Need help navigating life with diabetes? You’ve come to the right place! Ask D’Mine is our weekly advice column, hosted by veteran type 1 and diabetes author Wil Dubois.

This week, Wil’s talking expiration dates for some key diabetes supplies. Read on…

Tammy, type 2 from New York, writes: I know this should be simple math, but I’m confused about how many days my insulin pen should last. Can you tell me how to figure this out? Also, when you remove the cap does the countdown on its useful life start, even if you don’t use it? One last thing: I usually end up with some leftover towards the end of the pen, but not enough to make up my next dose. I have been just tossing it and opening another pen, but I hate wasting it. Any thoughts?

Wil@Ask D’Mine answers: Happy to help. It can be confusing with all the different strengths of insulin nowadays, and all the various pens out there on the market. That said, you can easily work out how many days a pen will last you with some super-simple math and by knowing just three things: The strength of the juice in the pen, the size of the pen in question, and your daily dose.

Strength is the number of units of insulin per millimeter of fluid, expressed in “U/mL” on the pen’s label, box, and paperwork. In today’s world we have insulin that’s 100 U/mL, 200 U/mL, 300 U/mL, and 500 U/mL. Oh, and veterinary insulin for cats and dogs that’s 40 U/mL. To make matters worse, some brand names of insulin come in more than one strength. For instance, Tresiba comes in both 100 U/mL and 200 U/mL variations!

As you can see, your insulin may vary. So check your pen carefully.

Next, you need to know the size of the pen, in terms of the volume of liquid it holds. Again, refer to the pen’s label, box, or paperwork. Most pens hold 3 mL, but not all. Toujeo is one exception with its standard SoloStar pen holding only 1.5 mL, further confused by the fact that there’s also a 3 mL Toujeo pen called the Max SoloStar. There are probably other oddball-sized pens that slipped out there too; I thought I’d read somewhere about a 2 mL pen, but now I can’t find it—but it doesn’t really matter. All that matters is that you read the label to know the size of the pen you are using.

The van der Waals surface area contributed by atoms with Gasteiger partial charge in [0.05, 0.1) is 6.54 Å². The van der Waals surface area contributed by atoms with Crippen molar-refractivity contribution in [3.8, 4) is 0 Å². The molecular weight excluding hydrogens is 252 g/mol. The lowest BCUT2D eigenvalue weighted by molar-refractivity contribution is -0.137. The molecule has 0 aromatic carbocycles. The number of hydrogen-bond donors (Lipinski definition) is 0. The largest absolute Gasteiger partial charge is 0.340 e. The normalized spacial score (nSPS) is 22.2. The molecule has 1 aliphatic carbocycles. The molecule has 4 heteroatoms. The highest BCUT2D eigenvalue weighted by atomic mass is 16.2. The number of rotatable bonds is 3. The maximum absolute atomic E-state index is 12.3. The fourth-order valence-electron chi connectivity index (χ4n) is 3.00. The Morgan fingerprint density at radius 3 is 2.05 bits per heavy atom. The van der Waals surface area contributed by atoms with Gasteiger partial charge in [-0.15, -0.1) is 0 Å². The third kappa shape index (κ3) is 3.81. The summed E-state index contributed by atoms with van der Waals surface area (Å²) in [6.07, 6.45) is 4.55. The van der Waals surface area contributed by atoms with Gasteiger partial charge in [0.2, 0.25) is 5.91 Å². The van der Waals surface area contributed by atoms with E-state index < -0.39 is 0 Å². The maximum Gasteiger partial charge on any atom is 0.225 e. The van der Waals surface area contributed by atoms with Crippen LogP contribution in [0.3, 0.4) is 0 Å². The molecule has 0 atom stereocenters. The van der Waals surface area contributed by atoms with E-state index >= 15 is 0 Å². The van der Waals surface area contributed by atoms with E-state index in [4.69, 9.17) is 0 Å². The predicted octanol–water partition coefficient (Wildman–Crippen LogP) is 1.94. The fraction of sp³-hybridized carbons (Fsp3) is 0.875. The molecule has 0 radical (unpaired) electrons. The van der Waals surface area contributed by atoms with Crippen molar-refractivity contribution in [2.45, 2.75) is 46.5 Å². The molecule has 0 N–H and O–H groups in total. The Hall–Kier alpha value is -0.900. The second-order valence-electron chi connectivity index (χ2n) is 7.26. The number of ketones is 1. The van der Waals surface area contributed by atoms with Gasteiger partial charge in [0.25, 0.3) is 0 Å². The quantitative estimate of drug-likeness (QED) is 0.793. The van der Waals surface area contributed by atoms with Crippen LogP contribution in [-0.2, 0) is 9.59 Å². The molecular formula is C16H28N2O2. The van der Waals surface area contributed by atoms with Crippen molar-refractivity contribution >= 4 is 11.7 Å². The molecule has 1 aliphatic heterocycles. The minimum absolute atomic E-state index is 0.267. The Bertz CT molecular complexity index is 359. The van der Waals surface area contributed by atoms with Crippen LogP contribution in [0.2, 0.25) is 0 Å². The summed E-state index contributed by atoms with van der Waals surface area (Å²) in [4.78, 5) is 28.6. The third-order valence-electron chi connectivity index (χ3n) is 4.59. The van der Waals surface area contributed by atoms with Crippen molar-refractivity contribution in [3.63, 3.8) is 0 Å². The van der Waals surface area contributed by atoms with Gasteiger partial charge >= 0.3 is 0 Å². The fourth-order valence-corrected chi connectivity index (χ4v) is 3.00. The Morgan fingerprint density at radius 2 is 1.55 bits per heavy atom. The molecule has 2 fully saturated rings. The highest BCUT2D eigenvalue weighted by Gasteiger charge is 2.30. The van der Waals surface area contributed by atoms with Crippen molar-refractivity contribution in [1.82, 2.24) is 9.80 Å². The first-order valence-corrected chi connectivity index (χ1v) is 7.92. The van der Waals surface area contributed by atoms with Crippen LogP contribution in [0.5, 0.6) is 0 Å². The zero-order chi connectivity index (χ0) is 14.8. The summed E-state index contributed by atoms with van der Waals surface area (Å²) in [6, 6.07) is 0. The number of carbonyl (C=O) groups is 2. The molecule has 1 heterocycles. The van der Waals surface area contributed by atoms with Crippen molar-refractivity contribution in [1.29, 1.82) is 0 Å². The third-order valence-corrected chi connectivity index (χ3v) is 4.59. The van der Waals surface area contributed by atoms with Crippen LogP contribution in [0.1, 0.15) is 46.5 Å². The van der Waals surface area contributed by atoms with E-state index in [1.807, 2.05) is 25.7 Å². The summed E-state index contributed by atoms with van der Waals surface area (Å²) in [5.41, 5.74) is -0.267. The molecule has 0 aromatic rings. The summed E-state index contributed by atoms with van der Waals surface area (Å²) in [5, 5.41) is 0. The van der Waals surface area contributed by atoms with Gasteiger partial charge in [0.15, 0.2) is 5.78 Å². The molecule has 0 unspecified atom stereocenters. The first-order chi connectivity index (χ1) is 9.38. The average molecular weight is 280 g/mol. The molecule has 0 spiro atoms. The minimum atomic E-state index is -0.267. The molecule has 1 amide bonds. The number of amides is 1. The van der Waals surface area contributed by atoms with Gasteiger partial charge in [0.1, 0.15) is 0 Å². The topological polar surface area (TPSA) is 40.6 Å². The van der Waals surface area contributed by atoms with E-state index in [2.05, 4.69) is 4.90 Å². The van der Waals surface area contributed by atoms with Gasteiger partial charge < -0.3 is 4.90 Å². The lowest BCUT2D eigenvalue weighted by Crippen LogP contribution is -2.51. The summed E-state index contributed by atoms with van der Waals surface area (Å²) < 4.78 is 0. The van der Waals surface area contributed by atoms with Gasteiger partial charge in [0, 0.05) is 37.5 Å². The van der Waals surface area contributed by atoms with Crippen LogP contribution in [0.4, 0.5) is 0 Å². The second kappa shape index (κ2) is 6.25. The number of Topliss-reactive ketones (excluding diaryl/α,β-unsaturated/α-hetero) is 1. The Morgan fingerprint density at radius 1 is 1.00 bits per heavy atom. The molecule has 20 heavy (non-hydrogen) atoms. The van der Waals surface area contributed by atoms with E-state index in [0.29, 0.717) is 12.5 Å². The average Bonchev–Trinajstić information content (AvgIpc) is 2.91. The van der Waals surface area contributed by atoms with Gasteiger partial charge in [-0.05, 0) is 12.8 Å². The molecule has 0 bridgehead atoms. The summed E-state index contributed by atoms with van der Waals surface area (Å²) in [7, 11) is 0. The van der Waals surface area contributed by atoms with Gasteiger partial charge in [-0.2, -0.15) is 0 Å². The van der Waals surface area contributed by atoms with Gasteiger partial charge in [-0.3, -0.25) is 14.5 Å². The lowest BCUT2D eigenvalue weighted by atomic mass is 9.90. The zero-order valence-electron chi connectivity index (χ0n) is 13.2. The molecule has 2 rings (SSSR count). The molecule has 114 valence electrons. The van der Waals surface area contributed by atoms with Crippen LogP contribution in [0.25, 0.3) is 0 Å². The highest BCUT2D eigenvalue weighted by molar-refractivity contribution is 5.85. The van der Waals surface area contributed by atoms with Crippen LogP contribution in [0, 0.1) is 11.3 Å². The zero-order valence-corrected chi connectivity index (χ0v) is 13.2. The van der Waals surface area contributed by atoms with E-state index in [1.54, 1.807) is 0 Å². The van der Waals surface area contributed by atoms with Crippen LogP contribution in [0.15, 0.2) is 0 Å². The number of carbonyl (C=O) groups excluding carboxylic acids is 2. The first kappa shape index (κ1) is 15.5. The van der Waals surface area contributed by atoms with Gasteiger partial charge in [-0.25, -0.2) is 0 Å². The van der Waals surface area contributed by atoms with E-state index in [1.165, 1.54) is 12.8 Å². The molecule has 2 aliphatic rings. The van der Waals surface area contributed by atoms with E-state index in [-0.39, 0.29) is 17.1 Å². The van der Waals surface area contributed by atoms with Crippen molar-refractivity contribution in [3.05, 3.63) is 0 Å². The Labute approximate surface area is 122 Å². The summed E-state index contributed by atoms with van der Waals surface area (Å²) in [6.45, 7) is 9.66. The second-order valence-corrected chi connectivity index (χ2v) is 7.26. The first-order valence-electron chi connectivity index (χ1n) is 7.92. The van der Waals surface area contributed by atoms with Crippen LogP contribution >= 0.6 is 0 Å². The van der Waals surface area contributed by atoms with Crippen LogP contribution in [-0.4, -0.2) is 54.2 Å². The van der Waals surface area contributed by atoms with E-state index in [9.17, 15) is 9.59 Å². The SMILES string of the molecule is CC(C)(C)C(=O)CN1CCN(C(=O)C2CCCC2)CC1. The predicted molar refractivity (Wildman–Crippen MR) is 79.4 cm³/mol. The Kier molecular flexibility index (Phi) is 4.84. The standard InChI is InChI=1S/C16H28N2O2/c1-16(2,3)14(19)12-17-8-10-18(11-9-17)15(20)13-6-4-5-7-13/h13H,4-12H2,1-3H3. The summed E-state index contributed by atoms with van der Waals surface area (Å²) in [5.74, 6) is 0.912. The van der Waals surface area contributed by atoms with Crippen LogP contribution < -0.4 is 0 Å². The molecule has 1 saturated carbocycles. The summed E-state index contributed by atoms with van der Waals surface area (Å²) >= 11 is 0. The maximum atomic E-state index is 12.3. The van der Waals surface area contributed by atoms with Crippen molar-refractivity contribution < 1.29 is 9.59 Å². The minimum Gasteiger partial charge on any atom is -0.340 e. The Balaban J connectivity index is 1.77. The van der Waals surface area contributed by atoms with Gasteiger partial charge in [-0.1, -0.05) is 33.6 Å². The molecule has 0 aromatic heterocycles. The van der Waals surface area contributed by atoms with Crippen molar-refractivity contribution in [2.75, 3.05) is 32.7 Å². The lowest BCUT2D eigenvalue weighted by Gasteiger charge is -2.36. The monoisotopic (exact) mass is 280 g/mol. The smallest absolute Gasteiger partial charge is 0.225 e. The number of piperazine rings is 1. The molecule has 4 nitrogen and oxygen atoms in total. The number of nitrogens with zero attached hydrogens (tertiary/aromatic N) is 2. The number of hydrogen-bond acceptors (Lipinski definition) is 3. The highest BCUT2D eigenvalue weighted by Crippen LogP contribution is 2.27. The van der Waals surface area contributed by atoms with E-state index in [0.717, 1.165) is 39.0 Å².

Then, all ya gotta do is multiply the strength of your insulin by the volume of your pen and divide by your dose. It sounds worse than it is. Believe me. Everybody agrees.

For instance, if the insulin was a traditional 100 U/mL (a.k.a. U-100), and the pen a typical 3 mL, then you just take 100 and multiply by 3 to get 300 units in the pen. This is the total volume of the pen, in units. If you divide your daily dose into the 300, you’ll find out how many days your pen will last you. Naturally, if you take two doses a day, you need to add those two together to get the total dose for the day before you divide that into the total number of units in the pen.

Of course, if you use small doses, a pen might “go bad” before you can use it up. But this too, varies a lot. Most modern insulins last between a month and six weeks at room temperature, once in use, depending on the brand and type. Once again, I have to send you to the paperwork for the insulin you use. And be verrrrrrry careful about trying to stretch it longer. Insulin is a protein, like meat, and you wouldn’t eat a steak that was left out on the counter for overly long, would you? Oh, and don’t worry about pulling the cap off. The clock doesn’t start running on an insulin pen until you breach the rubber seal at the pen’s tip with the first needle.

Meanwhile, I agree with you that—like a mind—insulin is a terrible thing to waste. Both because it’s frickin’ expensive and because every time you hold a pen in your hand you know that somewhere in the world someone is actually dying because he or she doesn’t have enough insulin — both in the Third World and right here at home. You can avoid wastage, assuming the insulin isn’t beyond its useful life, by taking a split shot to use up every drop of insulin. Here’s the beautiful thing: An insulin pen is designed to not let you dial up any more than what’s left in the cartridge.

When you get down to the end, note how much is left, shoot it up, then take whatever number of units you were short using the next pen. Heck, you can even move the needle over to the new pen and re-use it one more time.

This is not a medical advice column. We are PWDs freely and openly sharing the wisdom of our collected experiences — our been-there-done-that knowledge from the trenches. Bottom Line: You still need the guidance and care of a licensed medical professional.